Why I’m Afraid to Review Diablo 3
“When it’s ready” — and when it’s not
Blizzard is largely known for one thing: taking forever to release kick-ass games. It’s a developer that has always held itself to the highest standards and refused to put out a product until it feels it is ready, no matter how long that takes.
Diablo 3 is not ready.
Sure, Blizzard’s Public Relations team did a great job explaining why releasing the game without its PvP element is actually a decision made in the best interest of the player, but let’s not sugarcoat this: Blizzard is releasing a game without one of its major, announced features available.
“Who cares; I won’t even play PvP!” you shout. “D3 is about the co-op!” That’s not the point. “When it’s ready” has always been one of Blizzard’s core philosophies, and it has never compromised that ideology on a full release — until now.
Could it be that lower revenue due to decreasing World of Warcraft subscriber counts is causing Activision to exert greater authority over Blizzard? Did Activision put its foot down and set a firm release deadline for an already late Diablo 3? Pure conjecture, but food for thought. It’s far easier to blame the Activision Boogeyman than to believe Blizzard willingly compromised its values.
Blizzard missed its 2011 launch window for Diablo 3 — to no one’s surprise — but what was alarming was the massive changes introduced to core systems within the Diablo 3 beta up until a couple of months ago.
In late January, Blizzard completely reworked the core character attributes, removing Attack, Defense, and Precision, and adding the more traditional Strength, Dexterity, Intellect, and Vitality. These changes would have far-reaching requirements to re-itemize and balance the game — three and a half months before release.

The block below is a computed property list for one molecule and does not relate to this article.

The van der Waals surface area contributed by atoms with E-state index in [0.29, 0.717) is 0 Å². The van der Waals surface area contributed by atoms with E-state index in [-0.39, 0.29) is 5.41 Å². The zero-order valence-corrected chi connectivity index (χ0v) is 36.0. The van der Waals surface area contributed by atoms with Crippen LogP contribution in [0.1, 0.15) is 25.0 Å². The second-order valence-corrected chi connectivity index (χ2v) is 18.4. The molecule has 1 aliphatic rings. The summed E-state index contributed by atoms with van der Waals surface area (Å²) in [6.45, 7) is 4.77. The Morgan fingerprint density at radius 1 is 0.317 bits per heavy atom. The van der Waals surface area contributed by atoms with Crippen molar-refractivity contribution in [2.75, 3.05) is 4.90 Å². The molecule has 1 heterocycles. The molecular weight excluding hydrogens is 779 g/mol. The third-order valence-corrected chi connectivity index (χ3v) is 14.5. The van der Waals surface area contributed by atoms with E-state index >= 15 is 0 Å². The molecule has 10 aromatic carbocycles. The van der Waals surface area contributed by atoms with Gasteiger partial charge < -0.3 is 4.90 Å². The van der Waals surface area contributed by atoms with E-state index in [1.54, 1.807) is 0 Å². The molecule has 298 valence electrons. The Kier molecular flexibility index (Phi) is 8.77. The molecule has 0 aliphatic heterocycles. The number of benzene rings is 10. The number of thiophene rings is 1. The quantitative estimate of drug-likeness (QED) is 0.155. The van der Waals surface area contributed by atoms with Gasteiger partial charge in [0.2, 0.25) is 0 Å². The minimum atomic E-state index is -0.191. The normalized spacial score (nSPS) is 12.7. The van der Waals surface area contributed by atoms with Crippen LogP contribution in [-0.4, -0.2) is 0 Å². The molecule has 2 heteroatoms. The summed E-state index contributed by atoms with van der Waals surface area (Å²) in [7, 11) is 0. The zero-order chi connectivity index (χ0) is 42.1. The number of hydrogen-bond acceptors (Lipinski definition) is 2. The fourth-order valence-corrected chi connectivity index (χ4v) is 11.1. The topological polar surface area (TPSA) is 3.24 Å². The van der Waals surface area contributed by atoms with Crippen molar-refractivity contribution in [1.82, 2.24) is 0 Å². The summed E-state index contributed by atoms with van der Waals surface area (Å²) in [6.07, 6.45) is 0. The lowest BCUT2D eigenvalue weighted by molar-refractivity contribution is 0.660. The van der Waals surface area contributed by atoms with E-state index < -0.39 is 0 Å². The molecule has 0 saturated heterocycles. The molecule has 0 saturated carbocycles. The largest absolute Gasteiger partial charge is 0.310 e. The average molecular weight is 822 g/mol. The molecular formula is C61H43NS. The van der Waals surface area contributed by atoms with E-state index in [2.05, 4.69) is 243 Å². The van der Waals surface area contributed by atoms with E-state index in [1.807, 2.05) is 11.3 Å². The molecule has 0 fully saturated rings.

The vaunted rune system made its first appearance in the beta in late February, and it was a completely different system than had been previously advertised. Earlier iteration had shown that it could take three months of beta testing before Blizzard either removes or drastically alters a game system, and yet the developers were still toying around at a time when they should have been focusing on fine-tuning balance and finishing content production.
Why? Because they’d never made a Diablo game before. They had managed to create a doppelganger of a Diablo game, but there was always something not quite right, and they were scrambling to figure it out at the eleventh hour.
“No one will remember if the game is late, only if it’s great.” Those are the words of Jay Wilson, posted on January 19, 2012. What happened since then to change his mind? Is the absence of PvP at launch the only casualty, or have other aspects of the game suffered in order to push it out the door? Did Blizzard finally find the missing piece of the puzzle? We’ll soon find out.